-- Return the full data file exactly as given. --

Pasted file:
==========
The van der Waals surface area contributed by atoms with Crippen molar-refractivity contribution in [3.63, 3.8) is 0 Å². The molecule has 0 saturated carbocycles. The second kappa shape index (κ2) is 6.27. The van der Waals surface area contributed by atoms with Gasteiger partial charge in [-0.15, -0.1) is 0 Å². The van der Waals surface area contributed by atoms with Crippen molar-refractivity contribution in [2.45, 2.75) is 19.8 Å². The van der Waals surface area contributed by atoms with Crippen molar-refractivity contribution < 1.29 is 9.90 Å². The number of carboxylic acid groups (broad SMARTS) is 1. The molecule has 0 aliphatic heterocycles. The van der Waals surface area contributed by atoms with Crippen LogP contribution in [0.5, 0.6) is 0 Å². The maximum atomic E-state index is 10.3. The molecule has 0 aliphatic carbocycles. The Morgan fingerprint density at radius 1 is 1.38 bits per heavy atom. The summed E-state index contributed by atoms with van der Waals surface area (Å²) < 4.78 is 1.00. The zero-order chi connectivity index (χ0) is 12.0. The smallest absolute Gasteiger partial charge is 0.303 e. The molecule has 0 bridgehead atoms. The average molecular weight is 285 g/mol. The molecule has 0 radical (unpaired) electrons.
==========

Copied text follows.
The van der Waals surface area contributed by atoms with Crippen molar-refractivity contribution in [3.63, 3.8) is 0 Å². The molecule has 0 saturated carbocycles. The second kappa shape index (κ2) is 6.27. The van der Waals surface area contributed by atoms with Gasteiger partial charge in [-0.15, -0.1) is 0 Å². The van der Waals surface area contributed by atoms with Crippen molar-refractivity contribution in [2.45, 2.75) is 19.8 Å². The van der Waals surface area contributed by atoms with Crippen molar-refractivity contribution < 1.29 is 9.90 Å². The number of carboxylic acid groups (broad SMARTS) is 1. The molecule has 0 aliphatic heterocycles. The van der Waals surface area contributed by atoms with Crippen LogP contribution in [0.5, 0.6) is 0 Å². The maximum atomic E-state index is 10.3. The molecule has 0 aliphatic carbocycles. The Morgan fingerprint density at radius 1 is 1.38 bits per heavy atom. The summed E-state index contributed by atoms with van der Waals surface area (Å²) < 4.78 is 1.00. The zero-order chi connectivity index (χ0) is 12.0. The smallest absolute Gasteiger partial charge is 0.303 e. The molecule has 0 bridgehead atoms. The average molecular weight is 285 g/mol. The molecule has 0 radical (unpaired) electrons.